The pump speed proportionality constant M (in units of RPM/(ml/min) is derived from equations such as M=slope(inlet pressure)+c. The slope and constant c are derived empirically for a system by measuring the flow rate at various pump speeds for a variety of inlet pressures. The pump speed required to maintain a specified flow rate is governed by the equation RPM=M×Flow rate. Thus, by sensing the inlet pressure of the slurry provided to the slurry pump, the pump speed required for a desired flow rate may be adjusted based upon the slurry inlet pressure (through application of a pump speed proportionality constant which is a function of inlet pressure), thereby isolating the system from slurry flow rate fluctuations caused by slurry inlet pressure fluctuations.
Chemical mechanical polishing systems are manufactured in a variety of configurations. For each system, the pump speed proportionality constant as a function of inlet pressure must be determined. This may be accomplished once for a line of CMP systems manufactured to the same specifications, or it may be done on every unit. To use the measured pump speed proportionality constant curve, the peristaltic pump inlet piping is fitted with an inlet pressure sensor and the pump motor is provided with an encoder to monitor pump speed. The pump controller is provided with a computer and software programmed to take input from the pressure sensor and the motor encoder, and receive operator input regarding the user's desired slurry output flow rates and the proportionality constant curve. The computer is programmed to calculate the pump speed required to maintain the specified output flow rate given the sensed inputs, and to control the pump accordingly to maintain the desired output flow rate.
The components of
It is expected that the methods and devices described above be implemented on a variety of chemical mechanical polishing systems, each having different configurations requiring determination of the appropriate equations relating pump speed to desired output. The methods may be performed with alternative means for calculating the required pump speed, such as look up tables stored in computer memory to which the pump controller refers to set pump speed. Additionally, the necessary equations can be stored and embodied in circuitry, with circuit parameters adjusted to accomplish the conversion between inlet pressure and desired pump speed. Where the pump speed proportionality constant curves are not linear, as may be the case for some systems, the information relating the proportionality constant to inlet pressure may be approximated by linear equations or stored as precisely as possible in look up tables. Thus, while the preferred embodiments of the devices and methods have been described in reference to the environment in which they were developed, they are merely illustrative of the principles of the inventions. Other embodiments and configurations may be devised without departing from the spirit of the inventions and the scope of the appended claims.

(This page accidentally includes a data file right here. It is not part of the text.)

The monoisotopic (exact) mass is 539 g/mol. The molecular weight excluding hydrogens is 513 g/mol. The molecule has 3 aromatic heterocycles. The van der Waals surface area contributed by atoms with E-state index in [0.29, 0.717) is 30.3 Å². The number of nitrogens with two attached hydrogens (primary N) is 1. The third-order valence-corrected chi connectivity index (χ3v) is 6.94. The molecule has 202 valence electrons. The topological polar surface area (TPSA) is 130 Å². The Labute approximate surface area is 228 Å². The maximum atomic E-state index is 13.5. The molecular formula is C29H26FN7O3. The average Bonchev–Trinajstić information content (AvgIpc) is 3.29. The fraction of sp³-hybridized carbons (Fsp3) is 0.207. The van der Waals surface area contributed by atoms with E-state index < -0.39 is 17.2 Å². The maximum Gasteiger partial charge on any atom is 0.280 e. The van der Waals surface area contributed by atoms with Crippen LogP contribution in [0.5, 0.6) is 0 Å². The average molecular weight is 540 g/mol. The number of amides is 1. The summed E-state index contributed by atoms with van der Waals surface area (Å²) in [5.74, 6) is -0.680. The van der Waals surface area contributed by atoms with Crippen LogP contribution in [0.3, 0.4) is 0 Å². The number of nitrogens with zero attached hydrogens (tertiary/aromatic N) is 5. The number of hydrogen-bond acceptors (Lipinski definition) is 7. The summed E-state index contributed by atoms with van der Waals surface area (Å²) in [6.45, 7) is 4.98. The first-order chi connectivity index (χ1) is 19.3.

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|U.S. Classification||451/5, 451/8, 451/60, 137/12, 451/446, 451/99|
|International Classification||B24B37/04, B24B57/02, B24B49/10|
|Cooperative Classification||B24B37/04, B24B57/02, B24B49/10, Y10T137/0379|
|European Classification||B24B37/04, B24B57/02, B24B49/10|
|Sep 7, 2005||AS||Assignment|
Owner name: AGILITY CAPITAL, LLC, CALIFORNIA
Free format text: INTELLECTUAL PROPERTY SECURITY AGREEMENT;ASSIGNOR:STRASBAUGH;REEL/FRAME:016500/0318
Effective date: 20050807
|Oct 14, 2008||FPAY||Fee payment|
Year of fee payment: 4
|Sep 27, 2012||FPAY||Fee payment|
Year of fee payment: 8